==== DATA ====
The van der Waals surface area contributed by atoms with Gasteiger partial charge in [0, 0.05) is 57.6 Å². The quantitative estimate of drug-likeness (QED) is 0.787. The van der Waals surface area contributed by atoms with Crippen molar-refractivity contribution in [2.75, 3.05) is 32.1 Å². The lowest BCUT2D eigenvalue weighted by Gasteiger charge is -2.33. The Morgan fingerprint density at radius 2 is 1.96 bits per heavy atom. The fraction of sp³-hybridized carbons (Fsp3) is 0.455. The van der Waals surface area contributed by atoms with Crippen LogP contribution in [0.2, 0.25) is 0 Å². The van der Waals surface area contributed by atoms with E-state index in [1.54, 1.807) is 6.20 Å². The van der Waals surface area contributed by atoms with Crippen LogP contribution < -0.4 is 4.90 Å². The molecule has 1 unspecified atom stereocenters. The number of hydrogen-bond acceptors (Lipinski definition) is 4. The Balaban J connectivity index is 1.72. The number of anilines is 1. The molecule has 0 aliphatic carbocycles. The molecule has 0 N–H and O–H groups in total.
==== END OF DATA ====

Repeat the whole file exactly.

The van der Waals surface area contributed by atoms with Gasteiger partial charge in [0, 0.05) is 57.6 Å². The quantitative estimate of drug-likeness (QED) is 0.787. The van der Waals surface area contributed by atoms with Crippen molar-refractivity contribution in [2.75, 3.05) is 32.1 Å². The lowest BCUT2D eigenvalue weighted by Gasteiger charge is -2.33. The Morgan fingerprint density at radius 2 is 1.96 bits per heavy atom. The fraction of sp³-hybridized carbons (Fsp3) is 0.455. The van der Waals surface area contributed by atoms with Crippen LogP contribution in [0.2, 0.25) is 0 Å². The van der Waals surface area contributed by atoms with E-state index in [1.54, 1.807) is 6.20 Å². The van der Waals surface area contributed by atoms with Crippen LogP contribution < -0.4 is 4.90 Å². The molecule has 1 unspecified atom stereocenters. The number of hydrogen-bond acceptors (Lipinski definition) is 4. The Balaban J connectivity index is 1.72. The number of anilines is 1. The molecule has 0 aliphatic carbocycles. The molecule has 0 N–H and O–H groups in total.